The main reason the rule of 40 is used instead of analyzing just profit and growth is because it helps understand the trade-offs between the two. If a company is showing rapid growth, investors might be willing to tolerate low profits or even net losses. This is common in fast-growing companies that invest heavily in research and development and are not too much concerned about profitability in the short term. A negative profit is a bad news for most businesses, but in the SaaS world it can be forgiven if a company is demonstrating outstanding growth.

However, the Rule of 40 is not just meant for startups and growing businesses as it also applies to established businesses. Larger and established businesses usually have a slower growth rate and higher profit margins. It’s not uncommon for large businesses to outperform the rule in a single year, but maintaining the same kind of performance on a year-on-year basis is difficult. That’s because once a business has matured, it becomes difficult to maintain growth and that’s when profit starts making a large chunk of the equation.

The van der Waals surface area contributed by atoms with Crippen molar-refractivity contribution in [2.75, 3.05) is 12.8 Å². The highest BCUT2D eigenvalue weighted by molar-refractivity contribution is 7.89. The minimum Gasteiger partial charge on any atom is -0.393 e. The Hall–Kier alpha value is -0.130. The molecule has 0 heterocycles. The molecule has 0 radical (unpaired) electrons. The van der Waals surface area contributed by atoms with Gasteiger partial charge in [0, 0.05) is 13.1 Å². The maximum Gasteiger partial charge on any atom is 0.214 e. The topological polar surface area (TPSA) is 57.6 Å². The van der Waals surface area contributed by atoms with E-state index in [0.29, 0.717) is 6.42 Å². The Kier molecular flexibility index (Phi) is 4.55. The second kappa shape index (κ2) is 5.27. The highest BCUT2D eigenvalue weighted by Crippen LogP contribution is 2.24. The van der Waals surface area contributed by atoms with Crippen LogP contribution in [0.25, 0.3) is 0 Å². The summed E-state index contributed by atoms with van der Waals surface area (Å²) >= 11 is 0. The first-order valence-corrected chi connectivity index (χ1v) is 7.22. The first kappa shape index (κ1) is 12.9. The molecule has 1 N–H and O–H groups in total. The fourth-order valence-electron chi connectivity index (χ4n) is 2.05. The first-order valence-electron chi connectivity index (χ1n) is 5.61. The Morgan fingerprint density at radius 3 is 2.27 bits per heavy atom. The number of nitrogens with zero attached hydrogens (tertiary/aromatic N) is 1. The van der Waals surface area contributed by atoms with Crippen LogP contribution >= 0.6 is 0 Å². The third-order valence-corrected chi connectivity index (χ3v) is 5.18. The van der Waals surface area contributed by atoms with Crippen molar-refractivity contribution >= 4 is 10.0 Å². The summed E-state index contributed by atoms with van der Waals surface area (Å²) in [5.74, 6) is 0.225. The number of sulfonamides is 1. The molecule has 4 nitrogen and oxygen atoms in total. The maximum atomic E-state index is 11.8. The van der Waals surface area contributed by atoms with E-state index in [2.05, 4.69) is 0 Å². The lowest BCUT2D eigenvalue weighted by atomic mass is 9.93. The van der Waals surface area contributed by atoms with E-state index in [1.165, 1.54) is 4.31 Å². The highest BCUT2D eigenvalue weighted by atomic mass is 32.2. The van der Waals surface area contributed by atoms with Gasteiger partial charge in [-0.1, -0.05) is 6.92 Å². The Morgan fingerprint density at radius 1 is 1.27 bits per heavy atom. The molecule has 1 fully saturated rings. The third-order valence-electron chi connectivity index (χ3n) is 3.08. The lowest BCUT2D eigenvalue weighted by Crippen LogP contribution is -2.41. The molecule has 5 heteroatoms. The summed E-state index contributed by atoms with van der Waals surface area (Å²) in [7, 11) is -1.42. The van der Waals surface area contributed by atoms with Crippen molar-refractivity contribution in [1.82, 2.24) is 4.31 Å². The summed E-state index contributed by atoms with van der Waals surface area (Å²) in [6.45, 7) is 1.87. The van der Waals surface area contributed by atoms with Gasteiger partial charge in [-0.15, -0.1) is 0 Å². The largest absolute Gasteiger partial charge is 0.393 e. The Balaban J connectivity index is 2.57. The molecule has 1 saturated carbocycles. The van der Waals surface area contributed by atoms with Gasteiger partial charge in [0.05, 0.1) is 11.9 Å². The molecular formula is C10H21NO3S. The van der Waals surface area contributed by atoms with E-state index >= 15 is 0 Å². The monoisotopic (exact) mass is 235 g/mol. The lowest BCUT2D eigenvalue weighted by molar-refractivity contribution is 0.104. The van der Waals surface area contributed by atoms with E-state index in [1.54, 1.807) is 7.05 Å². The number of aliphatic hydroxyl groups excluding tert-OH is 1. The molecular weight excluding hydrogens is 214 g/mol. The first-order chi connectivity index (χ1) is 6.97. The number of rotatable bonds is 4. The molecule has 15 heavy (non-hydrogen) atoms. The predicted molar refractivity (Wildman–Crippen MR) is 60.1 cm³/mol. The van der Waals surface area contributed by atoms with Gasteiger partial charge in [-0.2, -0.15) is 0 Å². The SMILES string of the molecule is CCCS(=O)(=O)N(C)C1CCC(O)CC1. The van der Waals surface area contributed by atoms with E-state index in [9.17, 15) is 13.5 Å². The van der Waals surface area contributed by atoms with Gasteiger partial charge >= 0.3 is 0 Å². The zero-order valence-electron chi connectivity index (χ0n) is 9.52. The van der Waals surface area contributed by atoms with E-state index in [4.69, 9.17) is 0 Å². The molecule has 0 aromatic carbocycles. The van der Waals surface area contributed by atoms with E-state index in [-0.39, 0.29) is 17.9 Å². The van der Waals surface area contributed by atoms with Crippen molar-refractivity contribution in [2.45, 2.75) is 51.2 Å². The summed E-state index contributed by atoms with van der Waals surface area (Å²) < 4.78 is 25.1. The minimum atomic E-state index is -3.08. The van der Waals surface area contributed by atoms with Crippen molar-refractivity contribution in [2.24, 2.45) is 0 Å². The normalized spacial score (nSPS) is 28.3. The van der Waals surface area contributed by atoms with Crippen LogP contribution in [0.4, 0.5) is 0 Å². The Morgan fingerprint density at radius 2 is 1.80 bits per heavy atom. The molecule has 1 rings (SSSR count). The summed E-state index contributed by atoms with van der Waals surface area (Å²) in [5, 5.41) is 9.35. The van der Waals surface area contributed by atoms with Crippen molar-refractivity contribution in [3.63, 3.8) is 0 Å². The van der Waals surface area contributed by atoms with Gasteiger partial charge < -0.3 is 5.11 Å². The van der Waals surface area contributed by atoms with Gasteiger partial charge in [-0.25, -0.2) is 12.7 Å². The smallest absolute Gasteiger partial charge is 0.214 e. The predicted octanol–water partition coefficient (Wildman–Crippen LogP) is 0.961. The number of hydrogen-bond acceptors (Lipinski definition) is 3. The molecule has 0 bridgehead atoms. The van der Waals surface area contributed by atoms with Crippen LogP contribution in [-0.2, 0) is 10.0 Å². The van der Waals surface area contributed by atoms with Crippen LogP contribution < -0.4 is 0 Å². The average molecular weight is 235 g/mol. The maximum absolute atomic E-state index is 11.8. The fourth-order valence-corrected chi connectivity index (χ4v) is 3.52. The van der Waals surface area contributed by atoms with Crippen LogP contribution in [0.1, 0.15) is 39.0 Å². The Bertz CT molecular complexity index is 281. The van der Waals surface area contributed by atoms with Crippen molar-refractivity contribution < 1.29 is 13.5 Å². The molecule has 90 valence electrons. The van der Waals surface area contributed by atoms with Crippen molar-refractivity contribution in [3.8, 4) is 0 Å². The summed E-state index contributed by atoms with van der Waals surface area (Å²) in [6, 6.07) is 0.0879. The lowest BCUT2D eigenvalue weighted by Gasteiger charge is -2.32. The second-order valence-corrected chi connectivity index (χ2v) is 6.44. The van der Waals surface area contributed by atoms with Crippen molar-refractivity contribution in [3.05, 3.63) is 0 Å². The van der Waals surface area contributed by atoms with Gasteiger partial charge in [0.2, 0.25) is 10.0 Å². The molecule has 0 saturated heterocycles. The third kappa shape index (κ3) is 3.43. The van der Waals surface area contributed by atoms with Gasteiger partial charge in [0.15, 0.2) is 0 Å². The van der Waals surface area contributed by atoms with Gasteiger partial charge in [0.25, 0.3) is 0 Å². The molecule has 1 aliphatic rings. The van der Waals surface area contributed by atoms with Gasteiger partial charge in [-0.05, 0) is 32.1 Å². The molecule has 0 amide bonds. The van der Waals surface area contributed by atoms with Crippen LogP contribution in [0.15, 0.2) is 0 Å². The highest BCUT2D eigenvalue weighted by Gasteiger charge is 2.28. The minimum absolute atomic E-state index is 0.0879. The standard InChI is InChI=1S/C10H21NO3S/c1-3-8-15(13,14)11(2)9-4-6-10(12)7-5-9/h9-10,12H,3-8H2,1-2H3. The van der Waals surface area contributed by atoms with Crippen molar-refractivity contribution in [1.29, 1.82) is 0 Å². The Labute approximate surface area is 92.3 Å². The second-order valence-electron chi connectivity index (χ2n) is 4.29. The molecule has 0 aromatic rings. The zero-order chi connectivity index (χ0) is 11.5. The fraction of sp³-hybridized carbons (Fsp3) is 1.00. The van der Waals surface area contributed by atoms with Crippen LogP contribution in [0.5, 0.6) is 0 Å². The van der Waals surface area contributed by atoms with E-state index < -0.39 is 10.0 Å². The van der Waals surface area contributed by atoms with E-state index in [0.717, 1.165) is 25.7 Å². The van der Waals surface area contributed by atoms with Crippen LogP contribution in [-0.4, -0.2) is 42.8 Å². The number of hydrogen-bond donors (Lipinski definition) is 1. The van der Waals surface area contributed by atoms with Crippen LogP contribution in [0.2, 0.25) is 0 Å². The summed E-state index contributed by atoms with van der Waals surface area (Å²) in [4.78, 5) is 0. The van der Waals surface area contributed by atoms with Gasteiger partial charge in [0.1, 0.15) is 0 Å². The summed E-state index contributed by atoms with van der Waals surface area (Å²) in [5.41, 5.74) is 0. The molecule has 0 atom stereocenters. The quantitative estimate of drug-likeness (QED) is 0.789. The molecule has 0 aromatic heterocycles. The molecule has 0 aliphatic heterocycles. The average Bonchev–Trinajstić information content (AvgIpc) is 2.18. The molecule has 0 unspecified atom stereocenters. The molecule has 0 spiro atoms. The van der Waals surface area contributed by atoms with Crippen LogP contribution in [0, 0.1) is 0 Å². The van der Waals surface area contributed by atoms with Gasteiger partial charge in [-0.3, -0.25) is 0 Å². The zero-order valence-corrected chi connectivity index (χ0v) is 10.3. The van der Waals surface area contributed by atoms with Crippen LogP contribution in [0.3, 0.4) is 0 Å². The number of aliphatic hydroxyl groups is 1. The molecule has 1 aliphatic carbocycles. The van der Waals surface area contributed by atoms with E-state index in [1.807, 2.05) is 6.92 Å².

How do SaaS Businesses Hit the Mark?

SaaS businesses that achieve stellar growth or retain high profit margins strive to hit the mark in all their life cycle stages. However, not all businesses follow the same strategy and therefore have a different score.

Strong growth

Around one-third of companies that pass the Rule of 40 over a five-year-time make it through 30% or above growth rate. Most of these companies are modestly profitable and invest a lot of money into R&D and hyper-growth. These companies look for ways to increase profitability to beat the Rule as they mature and the growth rate slows down.


Established SaaS businesses such as Oracle have a slow growth rate (usually below 10%), but higher profitability. These businesses strive to become more efficient and can leverage their large salesforces to expand their existing customer base, renewals and discover new business models.

Balanced Approach

A large number of SaaS businesses aim to strike the right balance between profitability and growth. Most of these businesses such as Adobe are established, have fully developed and well-marketed products and have moved to the subscription-based model. R&D spending of these companies generally does not reflect that they are aiming for breakthroughs as they are more focused on improving on the original product.